Transport Layer Security (TLS) Authorization Using KeyNote
RFC 6042

Document Type RFC - Informational (October 2010; No errata)
Author Angelos Keromytis 
Last updated 2015-10-14
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Independent Submission                                      A. Keromytis
Request for Comments: 6042                           Columbia University
Category: Informational                                     October 2010
ISSN: 2070-1721

       Transport Layer Security (TLS) Authorization Using KeyNote


   This document specifies the use of the KeyNote trust-management
   system as an authorization extension in the Transport Layer Security
   (TLS) Handshake Protocol, according to guidelines in RFC 5878.
   Extensions carried in the client and server hello messages confirm
   that both parties support the desired authorization data types.
   Then, if supported by both the client and the server, KeyNote
   credentials are exchanged in the supplemental data handshake message.

Status of This Memo

   This document is not an Internet Standards Track specification; it is
   published for informational purposes.

   This is a contribution to the RFC Series, independently of any other
   RFC stream.  The RFC Editor has chosen to publish this document at
   its discretion and makes no statement about its value for
   implementation or deployment.  Documents approved for publication by
   the RFC Editor are not a candidate for any level of Internet
   Standard; see Section 2 of RFC 5741.

   Information about the current status of this document, any errata,
   and how to provide feedback on it may be obtained at

Copyright Notice

   Copyright (c) 2010 IETF Trust and the persons identified as the
   document authors.  All rights reserved.

   This document is subject to BCP 78 and the IETF Trust's Legal
   Provisions Relating to IETF Documents
   ( in effect on the date of
   publication of this document.  Please review these documents
   carefully, as they describe your rights and restrictions with respect
   to this document.

Keromytis                     Informational                     [Page 1]
RFC 6042             TLS Authorization Using KeyNote        October 2010

1.  Introduction

   This document describes the identifiers necessary to exchange KeyNote
   [KEYNOTE] credential assertions inside a TLS [TLS1.0] [TLS1.1]
   [TLS1.2] exchange.  Such credential assertions can authorize the
   client and/or the server to perform certain actions.  In most usage
   scenarios, the KeyNote credential assertions will be signed by a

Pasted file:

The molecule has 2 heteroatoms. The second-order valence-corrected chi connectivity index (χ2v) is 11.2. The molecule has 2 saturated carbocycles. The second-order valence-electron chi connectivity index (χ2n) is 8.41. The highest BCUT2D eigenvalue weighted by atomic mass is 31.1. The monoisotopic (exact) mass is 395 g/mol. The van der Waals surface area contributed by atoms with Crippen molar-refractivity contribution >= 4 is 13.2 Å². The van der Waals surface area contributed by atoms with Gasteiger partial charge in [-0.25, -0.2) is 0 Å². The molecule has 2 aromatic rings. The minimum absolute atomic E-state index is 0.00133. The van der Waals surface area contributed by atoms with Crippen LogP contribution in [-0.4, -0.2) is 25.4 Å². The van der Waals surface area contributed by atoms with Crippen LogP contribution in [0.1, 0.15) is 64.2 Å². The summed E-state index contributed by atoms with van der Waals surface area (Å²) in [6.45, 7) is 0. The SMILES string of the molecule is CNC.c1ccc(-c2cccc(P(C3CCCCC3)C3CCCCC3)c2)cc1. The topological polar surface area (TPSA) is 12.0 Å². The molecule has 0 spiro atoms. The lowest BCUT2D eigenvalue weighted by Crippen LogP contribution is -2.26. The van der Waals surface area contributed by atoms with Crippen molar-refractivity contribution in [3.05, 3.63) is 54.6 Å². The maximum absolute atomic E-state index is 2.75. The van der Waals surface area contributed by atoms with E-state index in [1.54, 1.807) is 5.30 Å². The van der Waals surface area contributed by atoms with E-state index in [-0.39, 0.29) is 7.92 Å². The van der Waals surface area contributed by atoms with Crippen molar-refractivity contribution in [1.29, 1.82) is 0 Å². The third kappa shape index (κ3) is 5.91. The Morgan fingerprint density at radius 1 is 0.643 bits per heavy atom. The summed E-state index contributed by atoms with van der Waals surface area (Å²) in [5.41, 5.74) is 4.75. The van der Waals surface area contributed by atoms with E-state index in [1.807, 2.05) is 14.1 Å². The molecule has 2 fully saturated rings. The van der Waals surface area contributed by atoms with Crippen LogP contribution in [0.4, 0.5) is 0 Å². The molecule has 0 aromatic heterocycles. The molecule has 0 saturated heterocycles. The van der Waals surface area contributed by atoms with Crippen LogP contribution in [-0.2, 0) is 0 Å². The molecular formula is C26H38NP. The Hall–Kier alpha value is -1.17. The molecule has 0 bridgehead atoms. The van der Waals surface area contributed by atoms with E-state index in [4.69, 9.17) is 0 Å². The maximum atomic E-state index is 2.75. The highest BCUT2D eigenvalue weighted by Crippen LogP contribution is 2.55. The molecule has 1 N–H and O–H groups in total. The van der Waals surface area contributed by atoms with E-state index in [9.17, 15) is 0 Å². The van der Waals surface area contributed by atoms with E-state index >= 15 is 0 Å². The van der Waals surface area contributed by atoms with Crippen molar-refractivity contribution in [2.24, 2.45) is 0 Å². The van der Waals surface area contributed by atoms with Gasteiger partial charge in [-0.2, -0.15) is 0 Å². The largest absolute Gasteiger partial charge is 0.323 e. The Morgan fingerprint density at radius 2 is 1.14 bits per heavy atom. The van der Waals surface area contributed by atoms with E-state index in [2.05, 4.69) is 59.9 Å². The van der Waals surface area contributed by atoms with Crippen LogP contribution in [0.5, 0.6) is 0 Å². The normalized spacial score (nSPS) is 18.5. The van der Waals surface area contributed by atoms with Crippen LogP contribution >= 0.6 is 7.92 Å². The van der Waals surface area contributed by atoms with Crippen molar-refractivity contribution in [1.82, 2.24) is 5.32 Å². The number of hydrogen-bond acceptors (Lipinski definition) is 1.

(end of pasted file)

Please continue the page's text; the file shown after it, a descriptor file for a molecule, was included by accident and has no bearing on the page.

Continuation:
cryptographic public key [RFC2792].  By using the X.509 key and
   signature encoding [X509KEY], it is possible to add KeyNote-based
   authorization and policy compliance support to the existing,
   unmodified X.509 authentication exchange in TLS.

   A list of KeyNote credentials (e.g., forming a delegation chain) may
   be sent as part of the same payload.  Alternatively, a URL [RFC3986]
   pointing to the location of such a list of KeyNote credentials may be

   In most scenarios, at least one of these credentials will be issued
   to the public key of the transmitter of the credentials, i.e., said
   public key will appear in the "Licensees" field of at least one
   KeyNote credential assertion.  The same public key will generally be
   used by the transmitter of the same credentials to authenticate as
   part of the TLS exchange.  The authentication material (e.g.,
   cryptographic public key) that was used by the transmitter to
   authenticate in the TLS exchange will be provided to the KeyNote
   evaluation engine as an "Action Authorizer".

1.1.  Conventions

   The key words "MUST", "MUST NOT", "REQUIRED", "SHALL", "SHALL NOT",
   document are to be interpreted as described in [RFC2119].

2.  KeyNote Credential Assertion Lists

   The KeyNote Assertion List type definition in the TLS Authorization
   Data Formats registry is:


   When the keynote_assertion_list value is present, the authorization
   data is a list of KeyNote credential assertions that conforms to the
   profile in RFC 2704 [KEYNOTE].

Keromytis                     Informational                     [Page 2]
RFC 6042             TLS Authorization Using KeyNote        October 2010

   A KeyNote assertion list is transmitted inside an
   AuthorizationDataEntry structure as an opaque sequence of
   1 - 2^16-1 bytes:

      opaque KeyNoteAssertionList<1..2^16-1>;

   When KeyNoteAssertionList is used, the field contains an ASCII-
   encoded list of signed KeyNote assertions, as described in RFC 2704
   [KEYNOTE].  The assertions are separated by two "\n" (newline)
   characters.  A KeyNote assertion is a structure similar to a public
   key certificate; the main difference is that instead of a binding
   between a name and a public key, KeyNote assertions bind public keys
   to authorization rules that are evaluated by the peer when the sender
   later issues specific requests.

   When making an authorization decision based on a list of KeyNote
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